Kubernetes Operators: Safety First Through Model Checkers

Today’s Kubernetes Operators aren’t just a fancy toy, but utilities managing critical infrastructure. Many best practices are already applied, increasing their safety: unit/e2e testing, code reviews and post mortem analysis. This talk introduces some more recent tooling for working developers toolbox: model checkers. The likes of TLA+ and alloy have already been used for helping design many real-world systems, from S3 all the way to RTOS (real-time operating system) with massive success. They allow us to design and model our systems in the abstract, state the system facts, assumptions and expected rules to hold, and finally, they analyze our model for inconsistencies or scenarios we haven’t thought of - like code review for system design on steroids. This talk introduces model checkers, covers the motivation behind them, and finishes with a short example. [Slides, Video, etc.]

What does the kubelet say?

Etcd says store, kube-proxy says route, API server says 418, what does the kubelet say?

Kubelet is one of the central components in the kubernetes cluster. Most of us are taking it for granted that is would just work and start our containers. CNI handles the networking part, kube-proxy the service part, but kubelet does more than just starting containers. In this talk, I cover kubelet on a high level before deep diving in the belly of the beast and its interfacing with CNI, container runtime and ultimately Linux kernel.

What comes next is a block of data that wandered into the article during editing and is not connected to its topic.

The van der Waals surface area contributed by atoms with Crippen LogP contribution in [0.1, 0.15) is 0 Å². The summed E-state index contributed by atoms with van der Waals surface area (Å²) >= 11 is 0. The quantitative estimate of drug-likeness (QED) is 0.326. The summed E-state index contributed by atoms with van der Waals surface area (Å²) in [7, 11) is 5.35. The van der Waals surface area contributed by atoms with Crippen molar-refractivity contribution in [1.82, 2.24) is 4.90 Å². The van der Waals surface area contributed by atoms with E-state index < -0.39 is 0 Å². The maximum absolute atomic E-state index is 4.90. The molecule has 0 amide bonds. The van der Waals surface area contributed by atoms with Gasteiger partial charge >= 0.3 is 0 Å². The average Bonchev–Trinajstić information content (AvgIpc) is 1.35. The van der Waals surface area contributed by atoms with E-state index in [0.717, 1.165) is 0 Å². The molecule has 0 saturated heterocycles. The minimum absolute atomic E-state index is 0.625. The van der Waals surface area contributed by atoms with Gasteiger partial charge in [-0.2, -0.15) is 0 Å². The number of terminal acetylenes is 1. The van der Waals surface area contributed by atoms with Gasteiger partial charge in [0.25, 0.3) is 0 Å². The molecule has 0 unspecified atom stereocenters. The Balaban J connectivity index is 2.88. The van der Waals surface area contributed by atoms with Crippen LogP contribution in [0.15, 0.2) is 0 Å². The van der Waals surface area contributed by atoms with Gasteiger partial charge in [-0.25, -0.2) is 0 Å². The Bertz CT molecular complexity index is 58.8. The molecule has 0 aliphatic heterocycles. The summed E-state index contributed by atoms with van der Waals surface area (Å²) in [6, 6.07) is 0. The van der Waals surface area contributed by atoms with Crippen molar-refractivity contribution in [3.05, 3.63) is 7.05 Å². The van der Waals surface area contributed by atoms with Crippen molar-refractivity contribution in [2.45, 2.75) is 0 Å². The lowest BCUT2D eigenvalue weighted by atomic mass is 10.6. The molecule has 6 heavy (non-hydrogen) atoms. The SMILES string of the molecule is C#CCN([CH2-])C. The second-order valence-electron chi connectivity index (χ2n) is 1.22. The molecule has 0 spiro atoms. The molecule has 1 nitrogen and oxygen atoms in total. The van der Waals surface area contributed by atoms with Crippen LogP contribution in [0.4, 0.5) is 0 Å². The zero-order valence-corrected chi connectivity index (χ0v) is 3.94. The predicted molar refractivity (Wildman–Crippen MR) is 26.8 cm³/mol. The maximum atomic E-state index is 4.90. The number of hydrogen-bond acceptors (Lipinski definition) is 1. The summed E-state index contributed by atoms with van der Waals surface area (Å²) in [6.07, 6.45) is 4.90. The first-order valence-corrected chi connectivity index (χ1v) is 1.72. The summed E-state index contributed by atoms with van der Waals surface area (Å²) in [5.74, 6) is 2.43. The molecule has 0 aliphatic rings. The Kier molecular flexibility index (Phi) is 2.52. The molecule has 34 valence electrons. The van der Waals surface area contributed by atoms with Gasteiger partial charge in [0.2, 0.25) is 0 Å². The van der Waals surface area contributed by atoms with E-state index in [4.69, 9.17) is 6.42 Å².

[Slides, Video, etc.]

Golang race detection

Data races are nasty kinds of bugs; rare, hard to replicate and tend to occur at the worst possible moment. Their effect is undefined, detection hard, almost impossible without expensive formal verification and static analysis tools…Or is it?

This talk focuses on ThreadSanitizer, a library for detecting race conditions at run-time. It originated in clang & C++ community and its use spread to go (-race), rust, java, and some other languages.

It covers how it works conceptually, and necessary background for its understanding.

[Slides, Video, etc.]

Pragmatic execution tracing

This talk covers contemporary execution tracing technologies; from gathering execution traces, storage, and analysis.

Optimizing application latency and speed is a difficult challenge since many factors could lead to slowdown –> network IO, CPU scheduler, waiting on a mutex, database, other services… Many of those non-CPU intensive activities don’t show on the traditional profilers (pprof) and aren’t visible on flame graphs. Tracing method execution calls in time, from the moment it starts, until it ends with adding metadata enables us a deeper insight into our program, hidden otherwise. Additionally distributed tracing tracks request over multiple services, complementing logging for the microservice architecture.

This talk covers the most simple Chrome Trace event format, and briefly present two frameworks for distributed tracing opentracing.io and OpenCensus.

[Slides, Video, etc.]